Managing GI Symptoms During OIT for Food Allergies


Though a large proportion of patients receiving oral immunotherapy (OIT) for food allergy report gastrointestinal (GI) symptoms, a knowledge gap remains for the best approach to determine the underlying etiology and manage symptoms.

Researchers of a new paper have provided a foundation for managing gastrointestinal (GI) symptoms that manifest during oral immunotherapy treatment (OIT) for food allergies, highlighting the importance of shared decision-making.

GI symptoms are common during OIT, but it is not exactly clear how to determine the underlying etiology or manage symptoms. Many OIT reactions are IgE-mediated, but others are not, and in one of the largest clinical trials of OIT, almost a quarter of the patients on placebo had GI symptoms.

Responding to the lack of robust data for evidence-based management and the growing number of providers offering OIT or who are managing symptoms in these patients, a group of specialists created a management algorithm, basing the framework on community and academic allergy clinics who treat patients across Canada, as well as the Canadian Food Allergy Immunotherapy registry of over 1000 preschoolers and school-aged children.

“While many GI symptoms during OIT are indeed caused by OIT, allergists who provide specialized OIT care are at risk of anchoring bias, incorrectly attributing alternate causes of GI symptoms to OIT. Clinicians should be comfortable with a broader differential diagnosis to prevent over-medicating patients or inappropriately terminating OIT, and utilize different approaches for different GI symptoms.”

Through a series of case vignettes, the authors described how they handled a number of scenarios, including GI symptoms unreleated to OIT, IgE-mediated reactions during OIT, and non-IgE-mediated OIT-related reactions, including eosinophilic esophagitis (EoE).

The EoE case involved a 4-year-old girl who, 1 week after beginning OIT for peanut anaphylaxis and mild eczema, was vomiting daily, which was unrelated to her dose administration of 10mg peanut protein. While treated with lansoprazole, the patient was referred to the EoE clinic, which confirmed the suspected diagnosis.

Reflecting on the case, the researchers underscored how symptoms related to OIT, which typically manifest shortly after initiating immunotherapy, could suggest various eosinophilic gastrointestinal disorders (EGID), including EoE. If suspected, the researchers recommend early referral to a gastroenterologist for consideration of endoscopic assessment.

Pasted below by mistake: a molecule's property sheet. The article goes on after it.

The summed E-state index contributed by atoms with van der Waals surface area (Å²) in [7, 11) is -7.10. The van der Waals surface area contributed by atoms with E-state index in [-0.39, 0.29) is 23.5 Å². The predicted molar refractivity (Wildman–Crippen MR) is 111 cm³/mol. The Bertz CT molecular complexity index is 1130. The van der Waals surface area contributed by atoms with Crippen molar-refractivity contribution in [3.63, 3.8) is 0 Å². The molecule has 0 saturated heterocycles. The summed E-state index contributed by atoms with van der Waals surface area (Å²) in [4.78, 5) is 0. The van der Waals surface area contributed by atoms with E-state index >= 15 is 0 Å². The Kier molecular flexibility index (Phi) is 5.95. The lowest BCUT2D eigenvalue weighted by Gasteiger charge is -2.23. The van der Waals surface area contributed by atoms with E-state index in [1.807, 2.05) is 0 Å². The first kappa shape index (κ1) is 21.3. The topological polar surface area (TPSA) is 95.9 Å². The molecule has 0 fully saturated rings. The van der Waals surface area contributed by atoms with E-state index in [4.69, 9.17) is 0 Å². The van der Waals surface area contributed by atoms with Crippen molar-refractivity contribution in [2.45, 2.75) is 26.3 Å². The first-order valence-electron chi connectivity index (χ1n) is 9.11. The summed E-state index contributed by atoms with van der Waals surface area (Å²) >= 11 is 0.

While current consensus recommended stopping OIT, the patient remained on OIT, first without a proton pump inhibitor (PPI) and then with gradual dose escalation, based on shared-decision making with the parents. The researchers noted that most specialists consider symptoms suggestive of EoE to be cause for halting OIT, though research has shown that endoscopies rule out EoE in approximately 1 in 3 patients who exhibit EoE symptoms. In these patients, OIT can be continued under close monitoring of symptoms. Based on emerging data, patients who develop EGID during OIT can be managed with treatment or with OIT dose adjustments.

In certain cases of EoE that develop during OIT treatment, patients continue on treatment with a PPI or oral topical steroids, though the approach remains controversial and the researchers recommend that if symptoms are mild and a timely assessment is not possible, a decision is made with the patient and family on whether treatment is continued or paused.

“Our opinion is that a subset of patients and caregivers may perceive a greater benefit with OIT for the prevention of anaphylaxis from accidental exposures, particularly in preschool populations, compared to the risk of worsening EoE and use of swallowed corticosteroids or modifications such as a slower build-up,” explained the researchers. “Therefore, using an SDM approach could help physicians and families to make the best decision that suits their needs while higher quality evidence is needed to be accumulated in the future. While this approach remains controversial, we believe that having a patient-centered risk-benefit conversation is important. This approach needs extensive study before it can be routinely recommended.”

The group highlighted that the option for stopping OIT should always be discussed in the case of EoE development, dose intolerance, and treatment fatigue.


Chua G, Chan E, Invik R, et al. How we manage gastrointestinal symptoms during oral immunotherapy through a shared decision-making process—a practical guide for the community practitioner. J Allergy Clin Immunol Pract. Published online December 5, 2022. doi: 10.1016/j.jaip.2022.11.015

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